In a comment on my earlier post, Dean Baker chided me for using anecdotes rather than data to make my claim that economic suffering is overstated in the media.

Apparently, if I wanted to make my claim using data, I could buy Alan Reynolds’ new book. In a review essay, David Henderson writes,

the CBO data show that between 1979 and 2000, average after-tax income in each quintile (fifth) of the household income distribution rose. For the lowest quintile, it rose from $13,500 to $14,600 [all numbers in this sentence are in 2003 dollars]; for the second-lowest quintile, it rose from $27,300 to $30,900; for the middle quintile, it rose from $38,900 to $44,800; for the second-highest quintile, it rose from $50,900 to $63,600; and for the top quintile, it rose from $89,700 to $138,500.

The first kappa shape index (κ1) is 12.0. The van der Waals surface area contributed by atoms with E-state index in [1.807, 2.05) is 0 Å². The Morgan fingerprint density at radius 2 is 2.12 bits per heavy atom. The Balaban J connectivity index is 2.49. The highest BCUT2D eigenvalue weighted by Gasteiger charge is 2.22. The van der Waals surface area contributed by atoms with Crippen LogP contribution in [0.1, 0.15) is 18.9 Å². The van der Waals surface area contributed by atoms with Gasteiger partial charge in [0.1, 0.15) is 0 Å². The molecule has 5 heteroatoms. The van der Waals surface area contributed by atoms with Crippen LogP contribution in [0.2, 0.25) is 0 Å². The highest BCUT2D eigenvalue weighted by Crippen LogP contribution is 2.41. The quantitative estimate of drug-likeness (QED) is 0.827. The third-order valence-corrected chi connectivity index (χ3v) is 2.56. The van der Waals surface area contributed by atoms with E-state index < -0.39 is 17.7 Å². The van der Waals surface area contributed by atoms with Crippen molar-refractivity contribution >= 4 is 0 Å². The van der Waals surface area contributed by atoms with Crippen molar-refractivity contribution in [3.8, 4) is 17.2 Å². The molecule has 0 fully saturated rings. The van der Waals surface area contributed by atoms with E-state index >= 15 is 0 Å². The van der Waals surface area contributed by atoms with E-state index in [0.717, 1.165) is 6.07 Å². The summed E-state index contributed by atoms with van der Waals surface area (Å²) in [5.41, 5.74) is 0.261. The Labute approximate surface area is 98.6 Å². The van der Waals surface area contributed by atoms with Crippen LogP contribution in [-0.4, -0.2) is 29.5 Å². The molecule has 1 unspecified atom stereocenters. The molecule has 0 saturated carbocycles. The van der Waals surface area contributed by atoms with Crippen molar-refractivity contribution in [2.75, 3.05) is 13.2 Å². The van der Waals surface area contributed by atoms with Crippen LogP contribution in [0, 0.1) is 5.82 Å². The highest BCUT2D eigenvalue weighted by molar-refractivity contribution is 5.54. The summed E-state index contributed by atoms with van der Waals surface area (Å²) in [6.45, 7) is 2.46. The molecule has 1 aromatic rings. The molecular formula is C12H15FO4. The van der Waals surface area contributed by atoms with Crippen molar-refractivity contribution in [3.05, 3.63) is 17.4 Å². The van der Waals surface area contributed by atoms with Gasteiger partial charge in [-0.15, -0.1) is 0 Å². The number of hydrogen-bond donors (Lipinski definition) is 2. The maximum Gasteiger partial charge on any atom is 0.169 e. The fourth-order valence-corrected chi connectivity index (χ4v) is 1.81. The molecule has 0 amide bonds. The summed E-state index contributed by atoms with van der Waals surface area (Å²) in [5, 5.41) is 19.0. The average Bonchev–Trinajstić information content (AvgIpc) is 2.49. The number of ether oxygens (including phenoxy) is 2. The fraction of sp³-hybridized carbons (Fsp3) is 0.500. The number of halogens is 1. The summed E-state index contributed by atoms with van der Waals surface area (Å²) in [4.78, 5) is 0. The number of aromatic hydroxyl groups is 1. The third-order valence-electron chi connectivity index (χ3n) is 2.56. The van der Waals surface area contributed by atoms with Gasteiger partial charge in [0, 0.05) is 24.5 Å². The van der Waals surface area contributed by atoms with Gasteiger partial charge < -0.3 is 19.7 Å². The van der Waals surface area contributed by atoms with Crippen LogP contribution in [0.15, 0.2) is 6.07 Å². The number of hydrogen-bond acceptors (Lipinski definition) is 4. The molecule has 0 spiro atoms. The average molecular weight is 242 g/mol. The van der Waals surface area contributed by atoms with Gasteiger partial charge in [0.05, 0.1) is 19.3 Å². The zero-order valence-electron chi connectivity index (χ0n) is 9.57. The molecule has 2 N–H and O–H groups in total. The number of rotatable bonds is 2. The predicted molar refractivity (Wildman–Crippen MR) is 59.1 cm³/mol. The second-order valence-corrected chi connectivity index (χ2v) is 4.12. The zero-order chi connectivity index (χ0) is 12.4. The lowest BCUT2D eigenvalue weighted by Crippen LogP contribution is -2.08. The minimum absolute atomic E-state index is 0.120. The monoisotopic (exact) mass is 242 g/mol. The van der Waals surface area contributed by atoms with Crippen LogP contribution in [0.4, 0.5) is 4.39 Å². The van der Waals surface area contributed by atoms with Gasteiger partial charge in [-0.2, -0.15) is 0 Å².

In fact, this way of looking at the numbers understates the improvement. Most of the people in the bottom two quintiles in 1979 were in the higher quintiles in 2000. They had been replaced in the bottom quintile by new immigrants and young families.

I will be on travel, and posting little or nothing for the next 10 days. When I get back, I’ll try to remember to look at the rest of the articles in Henderson’s series and to check out Reynolds’ book.

UPDATE: Here is Reynolds himself.

UPDATE 2: My point about quintiles is explained here.